Members of the Duluth Parks and Recreation Commission indicated Wednesday that they have no inclination to shy away from what's bound to be a controversial issue - whether the city should consider the possibility of selling and/or downsizing the Lester Park Golf Course.
Acknowledging that the decision would be a heavy burden, Jim Filby Williams, Duluth's director of public administration, said he didn't wish to place the task on commissioners' shoulders without consulting them first.
Commissioners responded with resounding accord that they ought to weigh in on any prospective sale of city green space.
The Park Commission reviewed and discussed the findings of the Duluth Golf Citizen Advisory Committee Wednesday night, and they also heard from members of the public who showed up to share their views about the future of the city's two public golf courses at Lester and Enger parks.
The eight citizens who participated in a public comment period all came out against any prospective sale of the Lester Park Golf Course.
Developer Tom Sunnarborg has proposed to purchase the course and use the back nine holes - about 75 acres - to put up a hotel and housing development. He proposes to operate the remaining 18 holes as a private golf course that would remain accessible to the general public.
If such a deal is approved, the city, in turn, would use any proceeds from the sale to help fund needed improvements at the Enger Park Golf Course - notably a new clubhouse and irrigation system.
Rich Staffon, president of the Duluth chapter of the Izaak Walton League said his organization is dedicated to "defending our soil, air, woods, waters and wildlife."
"A big part of that is protecting and safeguarding our public lands and our green space," he said.
Even though Duluth's public golf courses have continued to operate at a loss, racking up $2.4 million in debt, to date, Staffon said they remain a significant recreational resource.
"Keeping this area undeveloped also helps protect the watershed and the water quality of the Lester River. We've recently learned this lesson from problems that developed on Amity Creek, which is a major tributary to the Lester River, because of development. Those soils in that area are very sensitive," he warned.
"Once this tract of public green space is gone, it's gone for good. We encourage the city to make a really careful investigation before considering a sale to a private developer. This is the people's land. You are the trustees of that land, and we're looking to you to treat that land with care and really think hard about how it should be used," Staffon told members of the Duluth City Council at their Monday meeting, where he also testified.
Tim McEvoy, a local golfer said: "I don't understand how a city sells it parkland." He suggested the city look at raising its golfing fees instead to make the courses self sustaining.
Filby Williams noted that a survey of local golfers was not encouraging on that front.
"I personally don't think we should invest too much in those findings. But for what it's worth, they expressed a fairly strong feeling that folks are not willing to pay significantly more," he said.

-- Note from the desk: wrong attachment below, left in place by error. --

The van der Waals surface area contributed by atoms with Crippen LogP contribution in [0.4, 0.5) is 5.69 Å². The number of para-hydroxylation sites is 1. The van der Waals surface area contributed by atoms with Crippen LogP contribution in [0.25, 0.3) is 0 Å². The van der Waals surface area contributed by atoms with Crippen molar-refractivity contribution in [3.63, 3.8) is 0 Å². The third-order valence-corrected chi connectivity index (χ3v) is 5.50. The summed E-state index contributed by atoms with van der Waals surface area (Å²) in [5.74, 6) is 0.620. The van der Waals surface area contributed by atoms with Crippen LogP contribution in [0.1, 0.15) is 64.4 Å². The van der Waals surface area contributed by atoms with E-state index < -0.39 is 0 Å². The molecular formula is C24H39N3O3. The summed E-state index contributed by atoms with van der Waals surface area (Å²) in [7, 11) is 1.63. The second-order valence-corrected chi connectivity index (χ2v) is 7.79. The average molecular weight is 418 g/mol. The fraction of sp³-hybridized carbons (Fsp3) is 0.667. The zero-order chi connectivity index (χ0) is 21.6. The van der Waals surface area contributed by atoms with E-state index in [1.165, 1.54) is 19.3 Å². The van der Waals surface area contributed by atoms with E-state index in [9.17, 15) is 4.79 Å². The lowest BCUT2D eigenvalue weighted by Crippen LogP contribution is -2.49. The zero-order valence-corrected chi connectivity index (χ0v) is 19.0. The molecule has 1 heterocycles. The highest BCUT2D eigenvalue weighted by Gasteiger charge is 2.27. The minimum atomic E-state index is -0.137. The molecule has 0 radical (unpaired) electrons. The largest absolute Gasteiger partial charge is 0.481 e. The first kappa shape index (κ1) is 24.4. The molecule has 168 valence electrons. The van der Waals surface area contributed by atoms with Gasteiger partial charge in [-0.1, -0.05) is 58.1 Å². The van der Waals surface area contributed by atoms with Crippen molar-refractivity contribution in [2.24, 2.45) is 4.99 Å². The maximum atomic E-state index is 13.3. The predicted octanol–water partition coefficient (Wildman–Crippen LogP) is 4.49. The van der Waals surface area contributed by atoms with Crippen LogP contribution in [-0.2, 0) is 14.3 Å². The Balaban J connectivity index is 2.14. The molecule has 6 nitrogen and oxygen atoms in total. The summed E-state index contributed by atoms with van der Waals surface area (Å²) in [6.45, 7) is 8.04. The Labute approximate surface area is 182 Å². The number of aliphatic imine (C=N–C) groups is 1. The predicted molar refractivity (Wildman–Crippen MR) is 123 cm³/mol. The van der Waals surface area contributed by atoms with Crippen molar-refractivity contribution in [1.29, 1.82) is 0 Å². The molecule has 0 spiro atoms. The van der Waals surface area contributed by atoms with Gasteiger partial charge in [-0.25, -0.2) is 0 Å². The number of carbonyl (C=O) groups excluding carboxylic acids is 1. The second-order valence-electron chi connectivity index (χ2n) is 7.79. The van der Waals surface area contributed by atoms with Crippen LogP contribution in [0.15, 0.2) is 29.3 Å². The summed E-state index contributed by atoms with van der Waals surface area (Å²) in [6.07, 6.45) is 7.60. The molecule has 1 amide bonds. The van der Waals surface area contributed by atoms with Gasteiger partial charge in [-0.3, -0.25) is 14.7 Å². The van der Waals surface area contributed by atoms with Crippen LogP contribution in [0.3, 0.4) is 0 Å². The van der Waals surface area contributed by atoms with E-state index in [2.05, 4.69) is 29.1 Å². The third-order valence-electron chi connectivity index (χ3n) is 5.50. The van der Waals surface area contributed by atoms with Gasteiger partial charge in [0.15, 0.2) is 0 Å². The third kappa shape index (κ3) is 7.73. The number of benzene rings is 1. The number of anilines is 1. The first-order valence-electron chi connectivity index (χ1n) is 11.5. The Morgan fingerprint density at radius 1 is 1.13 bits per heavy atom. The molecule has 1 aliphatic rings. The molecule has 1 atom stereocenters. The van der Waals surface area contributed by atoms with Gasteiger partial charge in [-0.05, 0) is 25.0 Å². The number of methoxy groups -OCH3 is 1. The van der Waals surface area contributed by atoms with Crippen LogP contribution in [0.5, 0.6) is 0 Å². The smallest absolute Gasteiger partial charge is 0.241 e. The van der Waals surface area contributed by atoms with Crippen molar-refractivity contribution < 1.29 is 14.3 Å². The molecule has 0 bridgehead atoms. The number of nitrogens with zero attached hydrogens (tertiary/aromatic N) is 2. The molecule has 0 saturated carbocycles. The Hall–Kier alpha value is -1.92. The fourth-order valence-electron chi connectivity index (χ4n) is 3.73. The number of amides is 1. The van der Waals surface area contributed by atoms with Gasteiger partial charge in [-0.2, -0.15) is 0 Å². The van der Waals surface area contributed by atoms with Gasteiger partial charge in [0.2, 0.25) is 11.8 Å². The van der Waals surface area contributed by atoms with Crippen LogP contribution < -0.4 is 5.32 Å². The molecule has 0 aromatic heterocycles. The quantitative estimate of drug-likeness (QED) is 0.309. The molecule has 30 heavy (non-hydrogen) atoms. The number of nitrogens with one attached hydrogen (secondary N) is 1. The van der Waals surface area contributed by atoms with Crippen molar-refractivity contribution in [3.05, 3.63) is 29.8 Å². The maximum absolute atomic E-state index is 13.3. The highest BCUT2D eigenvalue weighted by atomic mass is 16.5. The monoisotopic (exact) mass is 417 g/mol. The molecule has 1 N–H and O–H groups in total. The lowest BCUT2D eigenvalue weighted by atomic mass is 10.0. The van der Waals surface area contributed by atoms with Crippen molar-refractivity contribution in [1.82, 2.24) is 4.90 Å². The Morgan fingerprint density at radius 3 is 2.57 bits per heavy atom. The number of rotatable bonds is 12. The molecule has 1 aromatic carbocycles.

Tim Lee - a member of the Golf Citizen Advisory and vice president of Friends of Duluth Golf - agreed that the survey results indicated as much. But he said: "This runs contrary to my personal experience ... and I think it runs contrary to most of the public comments I was able to listen to on Monday night," referring to testimony at the City Council meeting earlier this week.
Dennis Isernhagen, a parks commissioner and member of the golf advisory committee, told councilors, the city had taken an odd approach to running its public golf program that seemed to set it up for failure.
"The city has insisted that the golf courses need to operate as a private business. They need to carry their own weight. I support this position. However, if you're going to operate as a business then you need to function as a business," he said.
"For the past several years, the city administration has put forth an operating budget that is losing money. No successful business would develop a budget that is going to lose money. Simply increasing the fees would have had a very positive impact on the budget," Isernhagen said, noting that the city also had done little to market its courses.
Dan Baumgartner faulted the city for its management as well, saying: "I do not feel the city made a good-faith effort to make the courses successful."
Filby Williams suggested the municipal courses' financial problems arose primarily from an overbuilt golf landscape, with 72 new golf holes coming online within a 30-mile area from 1984 to 2003, not to mention Duluth adding 18 holes to its own inventory in 1989.
City administration will use the advisory committee's findings as a basis for developing a recommendation. That recommendation could be made in conjunction with Friends of Duluth Golf members, if city staff and golfing advocates can agree.
If not, Filby Williams said the Parks Commission and the City Council may need to choose from competing plans. Given their differences, he said the latter scenario is a very real possibility.
"Forcing consensus where it may not be could lead to some unintended negative consequences. So we foresaw this possibility from the beginning," he said.
Filby Williams said he aims to put the question to the Parks Commission and the City Council in the next two to three months.